A lot of tasks that you may have taken for granted — doing laundry, shopping for groceries, balancing your checkbook — will fall in your lap in college. Ask your parents or an ADHD coach to help you practice and master these basic skills a year before starting college. If you just started classes and find these tasks challenging, talk with the disabilities department to find out if there are on-campus volunteers to assist you.

A college student with ADHD sorting her money, a smart tip for young adults
9 of 13

Do You Know Where Your Money Is?

Money management challenges are common for college students, not to mention adults, with ADHD. Try these dollar-and-sense tips:

  • Practice sticking to a weekly budget by using a color-coded envelope system. Set aside transportation money in a red envelope, entertainment money in a blue envelope, and so on.
  • Set up an online bank account that will pay your bills. You'll avoid late fees, and you can check your balance daily.
  • Switch to cash for purchases. Paper bills allow students with ADHD to see concretely how much money they have.
College student laying on the grass, listening to calming music to stay relaxed
10 of 13

Get the Upper Hand on Stress

Life is stressful at college — trying to make friends, keeping up with deadlines, getting distracted by all the activities. So when you feel overwhelmed and tense, try these calm-down tips:

  • Set a timer, and allow yourself to worry as you write down your concerns. When the timer rings, move on.
  • Breathe in slowly to a count of eight, hold it for a count of four, breathe out slowly to a count of eight. Repeat three or four times.
Group of college students eating together and discussing college survival tips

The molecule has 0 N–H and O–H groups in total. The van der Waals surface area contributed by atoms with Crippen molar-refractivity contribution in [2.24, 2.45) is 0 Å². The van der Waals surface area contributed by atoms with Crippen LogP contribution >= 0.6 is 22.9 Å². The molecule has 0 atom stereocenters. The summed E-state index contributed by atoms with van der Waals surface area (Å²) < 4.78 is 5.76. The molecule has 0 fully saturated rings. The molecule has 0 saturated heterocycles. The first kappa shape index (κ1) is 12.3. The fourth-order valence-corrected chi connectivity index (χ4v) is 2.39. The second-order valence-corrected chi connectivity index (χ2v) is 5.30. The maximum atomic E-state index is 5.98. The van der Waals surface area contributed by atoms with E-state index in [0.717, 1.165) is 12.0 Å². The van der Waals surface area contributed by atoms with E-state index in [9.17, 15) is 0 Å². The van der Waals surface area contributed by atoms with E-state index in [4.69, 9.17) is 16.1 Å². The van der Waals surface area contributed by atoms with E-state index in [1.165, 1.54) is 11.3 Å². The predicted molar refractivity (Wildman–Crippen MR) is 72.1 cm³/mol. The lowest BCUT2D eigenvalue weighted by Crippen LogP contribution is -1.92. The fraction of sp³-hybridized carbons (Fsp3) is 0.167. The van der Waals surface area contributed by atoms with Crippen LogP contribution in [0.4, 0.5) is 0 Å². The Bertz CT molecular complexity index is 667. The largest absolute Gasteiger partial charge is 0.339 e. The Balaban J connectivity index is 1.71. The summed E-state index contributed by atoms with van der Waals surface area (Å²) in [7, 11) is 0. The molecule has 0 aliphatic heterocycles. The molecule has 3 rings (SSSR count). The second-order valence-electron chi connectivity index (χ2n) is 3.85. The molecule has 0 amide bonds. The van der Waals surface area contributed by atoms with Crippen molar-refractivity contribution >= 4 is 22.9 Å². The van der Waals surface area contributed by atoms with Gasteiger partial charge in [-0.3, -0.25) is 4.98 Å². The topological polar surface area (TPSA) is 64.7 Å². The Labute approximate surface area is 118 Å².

11 of 13

Make Food Your Friend

Vending machines full of junk food, late-night takeout, drinking a pot of coffee during an all-nighter — the obstacles to eating wisely are many. But you can do it.

  • Enroll in a meal plan or make a "date" to meet with a group of friends so you won't skip meals.
  • Include lean protein — chicken, fish, tofu — in each meal. Protein helps sustain focus.
  • Eat breakfast. Studies show that the first meal of the day helps you pay attention in class and prevents you from bingeing later on.
A college student getting some sleep, a common tip for new students
12 of 13

Get Enough Down Time

College life is at odds with getting enough sleep — dorm parties and chatty roommates can make it tough. Set up a sleep routine that works for you.

  • Don't drink coffee or tea later than 2 in the afternoon.
  • Make sure you don't take ADHD medication late in the day.
  • Select a time for lights out and set a timer to remind yourself.
  • Take a hot shower to relax — it will save you time in the morning.
  • Hang a sign on your door at bedtime that reads, “We’re closed. Come back another time.”
A girl running during a break from college classes
13 of 13

Don't Forget About Exercise

You might not think you can fit  physical activity into your hectic schedule, but doing so will help you stay focused and positive. Exercise not only boosts the dopamine and norepinephrine levels in the brain but also reduces anxiety and stress. Even throwing a Frisbee, taking a 10-minute walk, or doing some jumping jacks, lunges, squats, or push-ups can help. Join a team or enlist an exercise buddy if you need the extra motivation.



5 Related Links

  1. The main issue I had at university (college) was time management.
    My solution was to write a timetable for EVERY hour of EVERY day. Much like item 6 above.

    I started with the lectures and tutorials, then added time for regular assignments.
    Then meals, and all the household stuff.
    I had a new page for each week. Just copied 15 weeks of pages. That way I could pencil in the different assignments and random activities.

    A page for the semester that shows the deadlines for every assignment is a must.
    Who wants to turn to a new week and find that there is a report due tomorrow!

    By timetabling each day for 7 am to 11:30 pm, there was plenty of room to move things around if there was a problem, or a random event.

    I also noted the due dates of library books, to avoid fines.

    … and that was a long time before I was diagnosed.

Leave a Reply